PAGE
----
The National Commission for Civic Education (NCCE) in the Eastern Region is embarking on an intensive drive to ensure every citizen partakes in the ongoing Covid-19 vaccination exercise.

The strategies being employed by the Commission’s officers include; Radio programmes, broadcasts at Information centres, engagements with market women, drivers, artisans, and meetings with churches and Muslims as well as the use of information vans, and door-to-door engagements.

Speaking in an interview, NCCE Eastern Regional Director, Mr Alex Sackey said as part of the drive, a stakeholders meeting has been held in Koforidua.

He said basic information concerning the Covid-19 virus, history and benefits of vaccines, vaccines approved for use, and adverse effects following vaccination, were some of the issues discussed.

Touching on the need for the vaccination, he reiterated the point that vaccination had always been used as an effective means to address many medical situations for over two hundred years since the days of the smallpox vaccine.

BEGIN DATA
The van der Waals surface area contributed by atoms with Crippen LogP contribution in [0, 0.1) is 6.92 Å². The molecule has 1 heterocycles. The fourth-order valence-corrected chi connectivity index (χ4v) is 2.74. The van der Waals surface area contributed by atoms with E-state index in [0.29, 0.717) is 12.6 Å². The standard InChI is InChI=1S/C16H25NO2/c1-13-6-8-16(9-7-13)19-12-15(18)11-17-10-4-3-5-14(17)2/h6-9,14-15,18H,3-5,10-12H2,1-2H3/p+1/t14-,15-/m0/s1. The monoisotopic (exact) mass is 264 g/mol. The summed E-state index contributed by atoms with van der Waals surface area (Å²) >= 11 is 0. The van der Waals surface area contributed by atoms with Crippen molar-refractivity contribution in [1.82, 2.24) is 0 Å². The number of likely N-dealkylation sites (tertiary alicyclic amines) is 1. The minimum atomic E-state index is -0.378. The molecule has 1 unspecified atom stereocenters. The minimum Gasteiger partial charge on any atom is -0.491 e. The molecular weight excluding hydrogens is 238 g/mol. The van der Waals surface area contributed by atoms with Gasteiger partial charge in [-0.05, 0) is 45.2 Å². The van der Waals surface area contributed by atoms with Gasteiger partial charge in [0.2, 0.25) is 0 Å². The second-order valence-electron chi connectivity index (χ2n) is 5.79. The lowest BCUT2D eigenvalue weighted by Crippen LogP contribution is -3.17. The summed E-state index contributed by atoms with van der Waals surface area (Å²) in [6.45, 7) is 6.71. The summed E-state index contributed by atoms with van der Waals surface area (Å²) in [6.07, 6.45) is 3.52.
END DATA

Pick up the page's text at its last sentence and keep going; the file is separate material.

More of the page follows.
Covid-19 has killed thousands of lives worldwide and all means necessary ought to be used to reduce its effects or even eliminate it, he added.

Mr Sackey noted the AstraZeneca vaccine was what was being administered and that other vaccine would be coming on stream soon.

He encouraged all to go for the vaccination as soon as possible, adding that the government was targeting a minimum of 80 per cent of the population except pregnant women, lactating mothers, and children.

He stated that Ghana not being an exception to the dire effects of the pandemic has had its education sector affected and rendered many jobless.

Even though the vaccine would reduce the effect of COVID-19, he advised that people must continue to observe Covid-19 protocols like the wearing of nose masks, washing of hands with soap under running water and use of hand sanitizers.

He dispelled the rumours making rounds that the vaccine was being used to decimate the black race, stressing that, those rumours had no basis.

Mr Sackey advised stakeholders to seek valid information from health experts instead of misinformation making the rounds about “mark of the beast and all kinds of things.”

He said the vaccine could have some minor adverse effects, but they were normally short-lived and not dangerous to one’s health and urged the public to take the vaccine.